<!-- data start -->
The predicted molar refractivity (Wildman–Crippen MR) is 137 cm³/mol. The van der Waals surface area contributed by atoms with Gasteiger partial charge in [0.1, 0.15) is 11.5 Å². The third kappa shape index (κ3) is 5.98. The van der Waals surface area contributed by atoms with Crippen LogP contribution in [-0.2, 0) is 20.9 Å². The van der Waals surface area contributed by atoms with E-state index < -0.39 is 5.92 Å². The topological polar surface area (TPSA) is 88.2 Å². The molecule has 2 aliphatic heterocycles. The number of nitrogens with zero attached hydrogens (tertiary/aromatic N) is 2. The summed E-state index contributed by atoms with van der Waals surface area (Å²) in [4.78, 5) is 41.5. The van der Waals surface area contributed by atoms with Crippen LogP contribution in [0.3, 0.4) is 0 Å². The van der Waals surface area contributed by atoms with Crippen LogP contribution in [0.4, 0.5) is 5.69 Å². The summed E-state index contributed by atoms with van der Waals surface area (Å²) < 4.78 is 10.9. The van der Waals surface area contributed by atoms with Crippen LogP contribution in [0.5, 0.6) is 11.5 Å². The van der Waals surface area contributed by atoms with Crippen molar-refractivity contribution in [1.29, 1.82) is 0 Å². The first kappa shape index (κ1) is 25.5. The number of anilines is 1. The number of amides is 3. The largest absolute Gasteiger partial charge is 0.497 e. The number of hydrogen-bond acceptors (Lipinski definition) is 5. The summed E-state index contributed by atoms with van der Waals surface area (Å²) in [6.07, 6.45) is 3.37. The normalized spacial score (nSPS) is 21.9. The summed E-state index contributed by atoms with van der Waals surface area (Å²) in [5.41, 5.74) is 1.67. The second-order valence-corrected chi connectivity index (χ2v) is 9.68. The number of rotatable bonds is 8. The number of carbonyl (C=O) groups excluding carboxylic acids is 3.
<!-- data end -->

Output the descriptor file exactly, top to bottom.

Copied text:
The predicted molar refractivity (Wildman–Crippen MR) is 137 cm³/mol. The van der Waals surface area contributed by atoms with Gasteiger partial charge in [0.1, 0.15) is 11.5 Å². The third kappa shape index (κ3) is 5.98. The van der Waals surface area contributed by atoms with Crippen LogP contribution in [-0.2, 0) is 20.9 Å². The van der Waals surface area contributed by atoms with E-state index < -0.39 is 5.92 Å². The topological polar surface area (TPSA) is 88.2 Å². The molecule has 2 aliphatic heterocycles. The number of nitrogens with zero attached hydrogens (tertiary/aromatic N) is 2. The summed E-state index contributed by atoms with van der Waals surface area (Å²) in [4.78, 5) is 41.5. The van der Waals surface area contributed by atoms with Crippen LogP contribution in [0.3, 0.4) is 0 Å². The van der Waals surface area contributed by atoms with Crippen LogP contribution in [0.4, 0.5) is 5.69 Å². The summed E-state index contributed by atoms with van der Waals surface area (Å²) < 4.78 is 10.9. The van der Waals surface area contributed by atoms with Crippen LogP contribution in [0.5, 0.6) is 11.5 Å². The van der Waals surface area contributed by atoms with Crippen molar-refractivity contribution in [1.29, 1.82) is 0 Å². The first kappa shape index (κ1) is 25.5. The number of anilines is 1. The number of amides is 3. The largest absolute Gasteiger partial charge is 0.497 e. The number of hydrogen-bond acceptors (Lipinski definition) is 5. The summed E-state index contributed by atoms with van der Waals surface area (Å²) in [6.07, 6.45) is 3.37. The normalized spacial score (nSPS) is 21.9. The summed E-state index contributed by atoms with van der Waals surface area (Å²) in [5.41, 5.74) is 1.67. The second-order valence-corrected chi connectivity index (χ2v) is 9.68. The number of rotatable bonds is 8. The number of carbonyl (C=O) groups excluding carboxylic acids is 3.